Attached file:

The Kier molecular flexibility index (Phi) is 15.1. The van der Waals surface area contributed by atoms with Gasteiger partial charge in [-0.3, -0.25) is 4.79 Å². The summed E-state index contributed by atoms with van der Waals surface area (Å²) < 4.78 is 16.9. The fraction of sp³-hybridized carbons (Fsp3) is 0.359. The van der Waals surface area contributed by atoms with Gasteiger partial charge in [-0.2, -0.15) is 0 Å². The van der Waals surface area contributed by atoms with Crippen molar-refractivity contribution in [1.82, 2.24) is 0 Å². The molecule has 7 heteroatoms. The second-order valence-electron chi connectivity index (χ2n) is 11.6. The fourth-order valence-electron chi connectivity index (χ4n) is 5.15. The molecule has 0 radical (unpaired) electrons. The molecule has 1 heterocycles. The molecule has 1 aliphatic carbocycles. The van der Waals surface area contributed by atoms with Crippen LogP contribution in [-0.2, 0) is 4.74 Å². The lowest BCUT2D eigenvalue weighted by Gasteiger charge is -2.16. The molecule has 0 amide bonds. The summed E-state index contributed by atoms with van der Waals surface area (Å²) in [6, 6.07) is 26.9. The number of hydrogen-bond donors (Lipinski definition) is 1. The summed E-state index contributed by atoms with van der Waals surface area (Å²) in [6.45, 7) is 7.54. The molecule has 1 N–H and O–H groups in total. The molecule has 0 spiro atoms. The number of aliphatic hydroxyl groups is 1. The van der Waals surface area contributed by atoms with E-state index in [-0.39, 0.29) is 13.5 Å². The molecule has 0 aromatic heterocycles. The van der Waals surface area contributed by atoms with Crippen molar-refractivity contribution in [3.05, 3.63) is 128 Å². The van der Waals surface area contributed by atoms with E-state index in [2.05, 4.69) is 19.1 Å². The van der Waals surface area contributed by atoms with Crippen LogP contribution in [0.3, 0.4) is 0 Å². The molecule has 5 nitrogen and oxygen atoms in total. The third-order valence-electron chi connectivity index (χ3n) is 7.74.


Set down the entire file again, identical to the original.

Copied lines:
The Kier molecular flexibility index (Phi) is 15.1. The van der Waals surface area contributed by atoms with Gasteiger partial charge in [-0.3, -0.25) is 4.79 Å². The summed E-state index contributed by atoms with van der Waals surface area (Å²) < 4.78 is 16.9. The fraction of sp³-hybridized carbons (Fsp3) is 0.359. The van der Waals surface area contributed by atoms with Gasteiger partial charge in [-0.2, -0.15) is 0 Å². The van der Waals surface area contributed by atoms with Crippen molar-refractivity contribution in [1.82, 2.24) is 0 Å². The molecule has 7 heteroatoms. The second-order valence-electron chi connectivity index (χ2n) is 11.6. The fourth-order valence-electron chi connectivity index (χ4n) is 5.15. The molecule has 0 radical (unpaired) electrons. The molecule has 1 heterocycles. The molecule has 1 aliphatic carbocycles. The van der Waals surface area contributed by atoms with Crippen LogP contribution in [-0.2, 0) is 4.74 Å². The lowest BCUT2D eigenvalue weighted by Gasteiger charge is -2.16. The molecule has 0 amide bonds. The summed E-state index contributed by atoms with van der Waals surface area (Å²) in [6, 6.07) is 26.9. The number of hydrogen-bond donors (Lipinski definition) is 1. The summed E-state index contributed by atoms with van der Waals surface area (Å²) in [6.45, 7) is 7.54. The molecule has 1 N–H and O–H groups in total. The molecule has 0 spiro atoms. The number of aliphatic hydroxyl groups is 1. The van der Waals surface area contributed by atoms with E-state index in [-0.39, 0.29) is 13.5 Å². The molecule has 0 aromatic heterocycles. The van der Waals surface area contributed by atoms with Crippen molar-refractivity contribution in [3.05, 3.63) is 128 Å². The van der Waals surface area contributed by atoms with E-state index in [2.05, 4.69) is 19.1 Å². The van der Waals surface area contributed by atoms with Crippen LogP contribution in [0.3, 0.4) is 0 Å². The molecule has 5 nitrogen and oxygen atoms in total. The third-order valence-electron chi connectivity index (χ3n) is 7.74.